On January 6, 2020, the Tax Court issued its opinion in Belair Woods, LLC v. Commissioner, 154 T.C. No. 1. The issue presented in Belair Woods was when, precisely, was written supervisory approval required pursuant to IRC § 6751(b)(1) (initial determination of penalty assessment). The penalties at issue in Belair Woods were gross overvaluation (IRC § 6662(h)), negligence (IRC § 6662(c)), and substantial understatement (IRC § 6662(d)).
Written Supervisory Approval (IRC § 6751(b)(1)
No penalty under Title 26 (the Internal Revenue Code) may be assessed unless the initial determination of such assessment is personally approved in writing by the immediate supervisor of the individual/agent making such determination (or another higher-level official). IRC § 6751(b)(1).
In Clay v. Commissioner, 152 T.C. 223, 249 (2019), the Tax Court interpreted IRC § 6751(b)(1) to require supervisory approval to be secured by the earlier of (1) the date the IRS issues a notice of deficiency, or (2) the date on which the IRS formally communicates to the taxpayer the IRS’s initial determination of a penalty assessment and notifies the taxpayer of his right to appeal that determination.
So, what exactly is an initial determination, and what constitutes formal communication?
The Belair Woods opinion begins by providing an example of what is not an initial determination. To wit, a summary report setting out tentative proposed adjustments, and cordially inviting petitioner to a conference to discuss the proposal, does not constitute an initial determination of a penalty assessment pursuant to IRC § 6751(b)(1), because the report did not indicate that this was the end of the examination tracks for the petitioner. There was still light at the end of the tunnel. The negotiation train could keep rollin’ on.
Unlike the Letter 1807, which invited the petitioner to not one, but two closing conferences (hats were doffed; tea and finger sandwiches were served; jocund discussions were had by all), when the IRS sent the petitioner a Letter 1829 (a “60-day letter”) all niceties were abandoned, because the IRS now meant business.
With the 60-day letter, the revenue agent formally indicated that, having considered the petitioner’s arguments, she had rejected the arguments and her work was concluded. Further, the 60-day letter indicated that the petitioner’s only recourse to challenge the penalties was to file a protest with Appeals. The Tax Court in Belair Woods found that the 60-day letter was a definite decision to assert penalties, and such letter was formal and in writing. The 60-day letter was, therefore, an initial determination under IRC § 6751(b)(1).
Having ticked all of the IRC § 6751(b)(1) boxes, all that was left for the Tax Court to determine was the rather ministerial question of whether the revenue agent had secured written supervisory approval of her definite decision to assert penalties. The Tax Court, indeed, found that the revenue agent had secured approval of the penalties from her group manager (her supervisor’s supervisor) before the revenue agent issued the 60-day letter; therefore, the IRS complied with the letter of IRC § 6751(b)(1).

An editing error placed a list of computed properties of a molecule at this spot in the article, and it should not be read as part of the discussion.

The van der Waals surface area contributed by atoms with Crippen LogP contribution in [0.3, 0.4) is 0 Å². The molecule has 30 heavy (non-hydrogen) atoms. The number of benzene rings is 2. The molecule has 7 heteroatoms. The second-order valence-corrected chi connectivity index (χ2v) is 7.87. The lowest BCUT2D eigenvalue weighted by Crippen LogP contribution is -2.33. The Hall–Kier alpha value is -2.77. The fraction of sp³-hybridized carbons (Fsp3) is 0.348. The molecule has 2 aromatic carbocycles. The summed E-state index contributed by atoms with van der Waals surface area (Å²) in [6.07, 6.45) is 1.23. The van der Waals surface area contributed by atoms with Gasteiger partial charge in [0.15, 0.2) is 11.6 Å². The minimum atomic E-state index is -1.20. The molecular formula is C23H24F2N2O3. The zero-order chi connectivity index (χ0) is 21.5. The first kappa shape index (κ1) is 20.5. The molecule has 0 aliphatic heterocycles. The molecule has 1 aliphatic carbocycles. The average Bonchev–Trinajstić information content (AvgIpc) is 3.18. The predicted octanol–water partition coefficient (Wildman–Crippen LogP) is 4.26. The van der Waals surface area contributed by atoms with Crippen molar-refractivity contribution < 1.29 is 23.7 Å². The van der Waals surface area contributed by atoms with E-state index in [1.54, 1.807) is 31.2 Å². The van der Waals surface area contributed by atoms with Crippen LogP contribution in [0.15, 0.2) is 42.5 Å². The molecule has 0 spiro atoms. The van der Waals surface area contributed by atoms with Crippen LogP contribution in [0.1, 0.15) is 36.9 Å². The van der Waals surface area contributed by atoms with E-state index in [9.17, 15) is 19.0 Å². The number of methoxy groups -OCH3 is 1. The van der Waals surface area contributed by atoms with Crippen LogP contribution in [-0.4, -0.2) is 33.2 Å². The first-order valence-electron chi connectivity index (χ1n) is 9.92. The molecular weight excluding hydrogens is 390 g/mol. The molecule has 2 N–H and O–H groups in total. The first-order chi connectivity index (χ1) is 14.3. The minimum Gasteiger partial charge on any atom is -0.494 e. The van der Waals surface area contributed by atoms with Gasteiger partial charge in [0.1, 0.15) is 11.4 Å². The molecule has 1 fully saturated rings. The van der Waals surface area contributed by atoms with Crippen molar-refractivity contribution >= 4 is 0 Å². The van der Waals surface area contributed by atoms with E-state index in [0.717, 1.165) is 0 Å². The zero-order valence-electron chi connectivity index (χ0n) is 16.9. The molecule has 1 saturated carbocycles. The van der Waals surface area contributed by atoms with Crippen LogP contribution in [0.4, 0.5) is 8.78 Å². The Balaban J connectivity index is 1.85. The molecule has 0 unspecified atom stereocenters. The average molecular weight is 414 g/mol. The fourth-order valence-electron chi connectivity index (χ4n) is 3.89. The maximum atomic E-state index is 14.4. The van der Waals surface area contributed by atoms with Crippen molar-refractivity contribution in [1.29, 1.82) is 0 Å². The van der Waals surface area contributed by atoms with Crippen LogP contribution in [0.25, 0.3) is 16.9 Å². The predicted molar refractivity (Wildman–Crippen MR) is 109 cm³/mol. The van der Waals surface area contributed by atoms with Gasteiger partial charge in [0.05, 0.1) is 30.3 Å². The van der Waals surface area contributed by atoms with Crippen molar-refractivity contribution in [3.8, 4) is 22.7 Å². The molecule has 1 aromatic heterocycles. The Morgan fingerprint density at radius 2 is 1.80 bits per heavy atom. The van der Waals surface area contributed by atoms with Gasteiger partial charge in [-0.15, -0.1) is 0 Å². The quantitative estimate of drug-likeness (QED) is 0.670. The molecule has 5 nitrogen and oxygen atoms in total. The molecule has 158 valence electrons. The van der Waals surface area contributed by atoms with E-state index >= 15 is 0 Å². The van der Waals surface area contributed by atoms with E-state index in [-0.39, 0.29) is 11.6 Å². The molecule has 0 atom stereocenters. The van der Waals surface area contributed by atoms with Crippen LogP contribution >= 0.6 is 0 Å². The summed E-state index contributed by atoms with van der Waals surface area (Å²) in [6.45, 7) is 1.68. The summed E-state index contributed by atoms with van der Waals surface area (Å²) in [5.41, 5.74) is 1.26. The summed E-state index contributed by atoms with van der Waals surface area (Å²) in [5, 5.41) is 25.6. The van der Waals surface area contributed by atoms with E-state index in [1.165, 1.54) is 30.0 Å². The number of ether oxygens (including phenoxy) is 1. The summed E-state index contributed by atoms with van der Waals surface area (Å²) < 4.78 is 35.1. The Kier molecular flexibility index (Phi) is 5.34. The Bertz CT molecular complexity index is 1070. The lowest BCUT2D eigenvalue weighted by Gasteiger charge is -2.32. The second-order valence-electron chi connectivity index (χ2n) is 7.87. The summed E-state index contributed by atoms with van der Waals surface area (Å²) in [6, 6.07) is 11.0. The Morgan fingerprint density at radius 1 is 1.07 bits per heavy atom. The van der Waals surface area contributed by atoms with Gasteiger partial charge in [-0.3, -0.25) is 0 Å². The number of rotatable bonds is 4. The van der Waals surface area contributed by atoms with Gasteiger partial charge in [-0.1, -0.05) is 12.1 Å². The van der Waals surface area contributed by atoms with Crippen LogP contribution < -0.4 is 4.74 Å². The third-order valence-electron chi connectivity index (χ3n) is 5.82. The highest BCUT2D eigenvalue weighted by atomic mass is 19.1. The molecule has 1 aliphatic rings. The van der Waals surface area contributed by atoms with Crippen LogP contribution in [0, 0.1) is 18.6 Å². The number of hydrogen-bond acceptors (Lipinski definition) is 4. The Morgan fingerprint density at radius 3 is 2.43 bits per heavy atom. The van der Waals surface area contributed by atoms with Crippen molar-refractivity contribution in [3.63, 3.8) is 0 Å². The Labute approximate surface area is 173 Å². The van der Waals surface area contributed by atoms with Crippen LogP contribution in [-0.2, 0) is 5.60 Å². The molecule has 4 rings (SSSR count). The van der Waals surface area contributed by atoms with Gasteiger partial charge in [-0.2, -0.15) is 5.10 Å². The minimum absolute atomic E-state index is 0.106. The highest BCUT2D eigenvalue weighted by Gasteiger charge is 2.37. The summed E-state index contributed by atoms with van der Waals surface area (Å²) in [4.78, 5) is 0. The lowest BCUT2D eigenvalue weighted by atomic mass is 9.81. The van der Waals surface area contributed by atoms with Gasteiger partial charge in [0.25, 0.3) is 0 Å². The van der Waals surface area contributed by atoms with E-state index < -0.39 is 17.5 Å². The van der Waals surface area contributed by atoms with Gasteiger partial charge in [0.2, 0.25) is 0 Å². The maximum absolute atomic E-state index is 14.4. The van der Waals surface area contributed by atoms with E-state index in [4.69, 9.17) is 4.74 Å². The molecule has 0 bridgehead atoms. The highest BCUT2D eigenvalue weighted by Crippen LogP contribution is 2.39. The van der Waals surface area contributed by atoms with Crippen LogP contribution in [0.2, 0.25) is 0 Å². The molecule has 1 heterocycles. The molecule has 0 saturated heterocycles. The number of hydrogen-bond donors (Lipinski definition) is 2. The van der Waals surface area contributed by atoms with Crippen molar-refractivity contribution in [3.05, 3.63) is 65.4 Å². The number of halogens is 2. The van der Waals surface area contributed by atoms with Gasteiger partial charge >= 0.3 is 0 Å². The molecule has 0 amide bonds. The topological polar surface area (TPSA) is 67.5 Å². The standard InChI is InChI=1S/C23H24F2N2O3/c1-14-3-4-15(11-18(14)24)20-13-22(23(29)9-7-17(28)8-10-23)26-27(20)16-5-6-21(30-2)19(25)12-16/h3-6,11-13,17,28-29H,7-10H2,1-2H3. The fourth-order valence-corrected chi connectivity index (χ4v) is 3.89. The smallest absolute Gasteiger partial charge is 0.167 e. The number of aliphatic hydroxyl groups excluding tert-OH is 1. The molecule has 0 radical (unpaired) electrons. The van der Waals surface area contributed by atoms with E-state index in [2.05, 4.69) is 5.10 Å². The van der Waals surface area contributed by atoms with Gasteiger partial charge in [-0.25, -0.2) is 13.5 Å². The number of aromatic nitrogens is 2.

Takeaway – Formal, Consequential, Written Notification of Assessment of Penalty Triggers Need for Supervisory Approval Pursuant to IRC § 6751(b)(1)
So, what does Belair Woods teach us?
A letter inviting a taxpayer, at the taxpayer’s earliest convenience, to discuss penalties that perhaps would be assessed in the future if the discussions did not lead to resolution of the underlying issues was not the shot-across-the-bow envisaged by Congress when it enacted IRC § 6571(b)(1). The IRS’s cordiality in providing the petitioner notice of a preliminary penalty proposal was the factor that drew the Tax Court away from the conclusion that the Letter 1807 was not an initial determination, an unequivocal decision to assert penalties. When, however, the IRS sent the petitioner a formal 60-day letter – a communication with a high degree of concreteness and formality – the die was cast, the Rubicon crossed, and only Appeals could offer relief.
Thus, the Tax Court concluded in Belair Woods that the initial determination of a penalty assessment is embodied in the document by which the Examination Division formally notifies the taxpayer, in writing, that it has completed its work and made an unequivocal decision to assert penalties. This was the consequential moment of IRS action, as the Second Circuit noted in Chai v. Commissioner, 851 F.3d 190, 220-21 (2d Cir. 2017). Because the revenue agent obtained prior supervisory approval before issuing the 60-day letter, the IRS was successful in challenging
IRC § 6751(b)(1) requires supervisory approval, not for a preliminary proposal, but for the initial “determination” of a penalty. That term has an established meaning in the tax context and denotes a communication with a high degree of concreteness and formality. In a deficiency context such as in the present case, the Tax Court won the day.Add to favorites